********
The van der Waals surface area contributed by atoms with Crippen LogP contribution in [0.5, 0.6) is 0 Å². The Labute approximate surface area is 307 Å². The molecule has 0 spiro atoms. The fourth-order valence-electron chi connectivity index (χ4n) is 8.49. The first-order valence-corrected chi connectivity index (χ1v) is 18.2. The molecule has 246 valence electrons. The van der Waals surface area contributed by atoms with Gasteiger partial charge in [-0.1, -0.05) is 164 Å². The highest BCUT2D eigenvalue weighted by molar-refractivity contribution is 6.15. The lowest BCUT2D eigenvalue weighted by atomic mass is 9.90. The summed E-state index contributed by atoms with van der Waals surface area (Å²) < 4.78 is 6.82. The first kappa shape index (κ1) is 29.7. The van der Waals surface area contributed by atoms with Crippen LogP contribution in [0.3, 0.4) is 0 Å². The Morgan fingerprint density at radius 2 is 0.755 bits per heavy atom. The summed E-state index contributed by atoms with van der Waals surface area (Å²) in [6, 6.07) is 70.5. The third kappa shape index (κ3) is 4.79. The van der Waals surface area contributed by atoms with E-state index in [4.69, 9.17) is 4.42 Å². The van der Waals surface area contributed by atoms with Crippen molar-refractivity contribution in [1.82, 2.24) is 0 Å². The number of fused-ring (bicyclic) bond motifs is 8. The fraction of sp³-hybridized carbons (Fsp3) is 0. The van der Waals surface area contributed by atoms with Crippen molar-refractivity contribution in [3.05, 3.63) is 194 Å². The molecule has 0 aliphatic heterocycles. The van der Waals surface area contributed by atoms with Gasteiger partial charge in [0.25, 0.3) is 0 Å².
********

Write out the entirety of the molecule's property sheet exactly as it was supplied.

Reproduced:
The van der Waals surface area contributed by atoms with Crippen LogP contribution in [0.5, 0.6) is 0 Å². The Labute approximate surface area is 307 Å². The molecule has 0 spiro atoms. The fourth-order valence-electron chi connectivity index (χ4n) is 8.49. The first-order valence-corrected chi connectivity index (χ1v) is 18.2. The molecule has 246 valence electrons. The van der Waals surface area contributed by atoms with Gasteiger partial charge in [-0.1, -0.05) is 164 Å². The highest BCUT2D eigenvalue weighted by molar-refractivity contribution is 6.15. The lowest BCUT2D eigenvalue weighted by atomic mass is 9.90. The summed E-state index contributed by atoms with van der Waals surface area (Å²) < 4.78 is 6.82. The first kappa shape index (κ1) is 29.7. The van der Waals surface area contributed by atoms with Crippen LogP contribution in [0.3, 0.4) is 0 Å². The Morgan fingerprint density at radius 2 is 0.755 bits per heavy atom. The summed E-state index contributed by atoms with van der Waals surface area (Å²) in [6, 6.07) is 70.5. The third kappa shape index (κ3) is 4.79. The van der Waals surface area contributed by atoms with E-state index in [4.69, 9.17) is 4.42 Å². The van der Waals surface area contributed by atoms with Crippen molar-refractivity contribution in [1.82, 2.24) is 0 Å². The number of fused-ring (bicyclic) bond motifs is 8. The fraction of sp³-hybridized carbons (Fsp3) is 0. The van der Waals surface area contributed by atoms with Crippen molar-refractivity contribution in [3.05, 3.63) is 194 Å². The molecule has 0 aliphatic heterocycles. The van der Waals surface area contributed by atoms with Gasteiger partial charge in [0.25, 0.3) is 0 Å².